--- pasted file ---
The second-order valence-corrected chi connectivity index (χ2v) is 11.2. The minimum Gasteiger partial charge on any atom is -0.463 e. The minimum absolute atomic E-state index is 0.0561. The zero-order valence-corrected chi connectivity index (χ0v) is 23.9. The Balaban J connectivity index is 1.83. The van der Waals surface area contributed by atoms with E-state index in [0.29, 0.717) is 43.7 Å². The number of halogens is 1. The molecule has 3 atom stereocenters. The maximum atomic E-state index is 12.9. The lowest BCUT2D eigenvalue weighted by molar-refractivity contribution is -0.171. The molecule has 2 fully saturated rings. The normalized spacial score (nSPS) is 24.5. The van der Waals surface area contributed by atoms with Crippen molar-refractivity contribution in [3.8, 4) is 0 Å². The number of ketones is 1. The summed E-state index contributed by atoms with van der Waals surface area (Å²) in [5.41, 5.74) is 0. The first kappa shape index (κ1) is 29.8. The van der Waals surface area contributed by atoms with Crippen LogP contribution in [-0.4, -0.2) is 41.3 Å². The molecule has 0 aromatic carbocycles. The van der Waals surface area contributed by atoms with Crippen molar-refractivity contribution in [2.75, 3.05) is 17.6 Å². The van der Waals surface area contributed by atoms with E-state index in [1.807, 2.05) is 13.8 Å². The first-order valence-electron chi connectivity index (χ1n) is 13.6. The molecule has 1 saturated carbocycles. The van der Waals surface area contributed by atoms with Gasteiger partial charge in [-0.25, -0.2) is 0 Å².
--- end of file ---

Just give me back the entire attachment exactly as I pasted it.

The second-order valence-corrected chi connectivity index (χ2v) is 11.2. The minimum Gasteiger partial charge on any atom is -0.463 e. The minimum absolute atomic E-state index is 0.0561. The zero-order valence-corrected chi connectivity index (χ0v) is 23.9. The Balaban J connectivity index is 1.83. The van der Waals surface area contributed by atoms with E-state index in [0.29, 0.717) is 43.7 Å². The number of halogens is 1. The molecule has 3 atom stereocenters. The maximum atomic E-state index is 12.9. The lowest BCUT2D eigenvalue weighted by molar-refractivity contribution is -0.171. The molecule has 2 fully saturated rings. The normalized spacial score (nSPS) is 24.5. The van der Waals surface area contributed by atoms with Crippen molar-refractivity contribution in [3.8, 4) is 0 Å². The number of ketones is 1. The summed E-state index contributed by atoms with van der Waals surface area (Å²) in [5.41, 5.74) is 0. The first kappa shape index (κ1) is 29.8. The van der Waals surface area contributed by atoms with Crippen LogP contribution in [-0.4, -0.2) is 41.3 Å². The molecule has 0 aromatic carbocycles. The van der Waals surface area contributed by atoms with Crippen molar-refractivity contribution in [2.75, 3.05) is 17.6 Å². The van der Waals surface area contributed by atoms with E-state index in [1.807, 2.05) is 13.8 Å². The first-order valence-electron chi connectivity index (χ1n) is 13.6. The molecule has 1 saturated carbocycles. The van der Waals surface area contributed by atoms with Gasteiger partial charge in [-0.25, -0.2) is 0 Å².